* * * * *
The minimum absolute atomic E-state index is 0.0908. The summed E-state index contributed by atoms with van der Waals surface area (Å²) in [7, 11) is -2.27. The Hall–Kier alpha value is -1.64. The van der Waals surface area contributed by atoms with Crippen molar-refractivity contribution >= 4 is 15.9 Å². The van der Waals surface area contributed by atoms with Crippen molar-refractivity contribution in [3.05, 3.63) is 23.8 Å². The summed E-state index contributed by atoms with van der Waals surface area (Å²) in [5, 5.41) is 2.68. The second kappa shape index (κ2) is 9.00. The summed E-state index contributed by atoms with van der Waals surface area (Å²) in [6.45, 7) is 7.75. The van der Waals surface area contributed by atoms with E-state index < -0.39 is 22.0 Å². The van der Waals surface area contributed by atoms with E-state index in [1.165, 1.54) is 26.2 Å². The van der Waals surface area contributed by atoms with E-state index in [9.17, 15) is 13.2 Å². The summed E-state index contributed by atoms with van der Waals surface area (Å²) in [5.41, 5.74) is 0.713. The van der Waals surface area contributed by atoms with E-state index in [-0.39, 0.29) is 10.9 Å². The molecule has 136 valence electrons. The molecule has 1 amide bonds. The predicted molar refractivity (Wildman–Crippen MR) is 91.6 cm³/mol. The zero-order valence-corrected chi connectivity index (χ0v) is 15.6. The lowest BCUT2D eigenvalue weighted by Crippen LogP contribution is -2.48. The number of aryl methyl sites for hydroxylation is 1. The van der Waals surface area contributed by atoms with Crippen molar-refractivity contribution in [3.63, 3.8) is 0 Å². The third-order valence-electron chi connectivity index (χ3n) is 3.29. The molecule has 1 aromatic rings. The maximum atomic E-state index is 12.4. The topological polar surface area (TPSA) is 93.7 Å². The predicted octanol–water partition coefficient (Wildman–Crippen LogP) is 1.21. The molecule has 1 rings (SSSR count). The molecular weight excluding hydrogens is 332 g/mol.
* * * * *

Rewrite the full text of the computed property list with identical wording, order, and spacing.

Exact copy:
The minimum absolute atomic E-state index is 0.0908. The summed E-state index contributed by atoms with van der Waals surface area (Å²) in [7, 11) is -2.27. The Hall–Kier alpha value is -1.64. The van der Waals surface area contributed by atoms with Crippen molar-refractivity contribution >= 4 is 15.9 Å². The van der Waals surface area contributed by atoms with Crippen molar-refractivity contribution in [3.05, 3.63) is 23.8 Å². The summed E-state index contributed by atoms with van der Waals surface area (Å²) in [5, 5.41) is 2.68. The second kappa shape index (κ2) is 9.00. The summed E-state index contributed by atoms with van der Waals surface area (Å²) in [6.45, 7) is 7.75. The van der Waals surface area contributed by atoms with E-state index < -0.39 is 22.0 Å². The van der Waals surface area contributed by atoms with E-state index in [1.165, 1.54) is 26.2 Å². The van der Waals surface area contributed by atoms with E-state index in [9.17, 15) is 13.2 Å². The summed E-state index contributed by atoms with van der Waals surface area (Å²) in [5.41, 5.74) is 0.713. The van der Waals surface area contributed by atoms with E-state index in [-0.39, 0.29) is 10.9 Å². The molecule has 136 valence electrons. The molecule has 1 amide bonds. The predicted molar refractivity (Wildman–Crippen MR) is 91.6 cm³/mol. The zero-order valence-corrected chi connectivity index (χ0v) is 15.6. The lowest BCUT2D eigenvalue weighted by Crippen LogP contribution is -2.48. The number of aryl methyl sites for hydroxylation is 1. The van der Waals surface area contributed by atoms with Crippen molar-refractivity contribution in [3.63, 3.8) is 0 Å². The third-order valence-electron chi connectivity index (χ3n) is 3.29. The molecule has 1 aromatic rings. The maximum atomic E-state index is 12.4. The topological polar surface area (TPSA) is 93.7 Å². The predicted octanol–water partition coefficient (Wildman–Crippen LogP) is 1.21. The molecule has 1 rings (SSSR count). The molecular weight excluding hydrogens is 332 g/mol.